Once the patient is on the linac couch and treatment is about to start, the individual plan-related data are automatically loaded from the IQM database. During beam delivery, the IQM compares the measured signal with the calculated reference signal.

"The system displays the measured signal as a dot, and as long as this dot stays within the inner corridor everything is fine," explained Oellig. "If a measurement falls outside the green corridor but is inside the red boundary, we flag the error and inform the physicist." In such cases, it may be possible for the physicist to correct the detected error and continue treatment.

However, if a measured signal deviates from the expected value by more than a user defined tolerance (falls outside the red line), the system creates a clinical alarm and the beam can be switched off. "Other measurement systems can only tell if something went wrong after the fraction has been delivered to the patient," said Oellig. "IQM will tell you whilst the patient is being treated."

After each fraction, the system sends an email to all relevant users with a general warnings report and full details of treatment.

Excelling in accuracy

IQM can detect errors related to dose (incorrect photon energies or MU, for example), beam direction (wrong gantry or collimator angles) and beam segment shape. A 2% change in MU creates a 2% signal change and a 1 mm shift in beam placement creates a 0.5% signal change. For a 3 x 3 cm field size, a 2 mm single leaf deviation creates a 2% signal change, while a 2 mm leaf bank change creates a 7% signal change.

Oellig noted that the IQM is a lot like film in terms of resolution. "Array-based detectors are spaced 7 mm to 1 cm apart, so you need 1 cm of movement to detect an error as there is no active area in between," he explained. "Ours offers almost ten times higher resolution with a single detector."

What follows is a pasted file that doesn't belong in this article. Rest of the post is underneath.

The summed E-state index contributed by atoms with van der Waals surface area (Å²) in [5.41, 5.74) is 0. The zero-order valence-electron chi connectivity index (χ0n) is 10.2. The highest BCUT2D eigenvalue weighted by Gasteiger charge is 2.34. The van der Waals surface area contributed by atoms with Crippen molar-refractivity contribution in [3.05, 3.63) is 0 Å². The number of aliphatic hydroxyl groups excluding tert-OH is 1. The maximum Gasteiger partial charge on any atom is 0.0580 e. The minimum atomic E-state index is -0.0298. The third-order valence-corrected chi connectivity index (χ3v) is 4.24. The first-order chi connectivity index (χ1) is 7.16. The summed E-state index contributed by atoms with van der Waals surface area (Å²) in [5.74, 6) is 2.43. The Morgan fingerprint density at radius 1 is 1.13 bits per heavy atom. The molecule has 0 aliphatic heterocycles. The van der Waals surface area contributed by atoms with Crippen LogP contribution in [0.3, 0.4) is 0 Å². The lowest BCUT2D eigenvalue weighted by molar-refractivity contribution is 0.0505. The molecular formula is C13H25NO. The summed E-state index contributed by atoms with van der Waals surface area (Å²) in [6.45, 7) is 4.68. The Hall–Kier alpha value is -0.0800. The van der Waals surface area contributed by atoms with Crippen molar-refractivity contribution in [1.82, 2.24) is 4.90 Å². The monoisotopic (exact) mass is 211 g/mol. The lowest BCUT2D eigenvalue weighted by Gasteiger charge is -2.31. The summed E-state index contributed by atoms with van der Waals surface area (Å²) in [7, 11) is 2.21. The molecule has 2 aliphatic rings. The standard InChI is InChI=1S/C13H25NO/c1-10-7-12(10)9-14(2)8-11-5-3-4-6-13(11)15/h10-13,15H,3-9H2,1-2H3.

In a panel discussion at the recent AAPM Annual Meeting, Robert Heaton, from the Princess Margaret Cancer Center and part of the IQM development team, described how the project began about 10 years ago, with the research team brainstorming how to improve IMRT validation and better prepare for the introduction of adaptive radiotherapy. "When considering this problem, we had seen many multi-array detectors, but these had issues with complexity and interpretation of the signals," Heaton explained. "We wanted to develop a system that was simple and reliable, so we went to single-channel detector that could give a quality factor for beam delivery without requiring complex analysis."

IQM developer David Jaffray described IQM as a constant sentinel. "I like the idea that this gives real-time feedback to the therapist," he told the gathered crowd. "The users know what signal to expect and can see whether the measured signal is inside the corridor. It's interesting that we have data streaming all the time; we need to consider how that is going to impact our QA processes."

A pre-clinical prototype of the IQM system is currently being tested at 17 radiotherapy centres worldwide. iRT expects to achieve the European CE Mark in September, with US FDA approval targeted for the end of this year.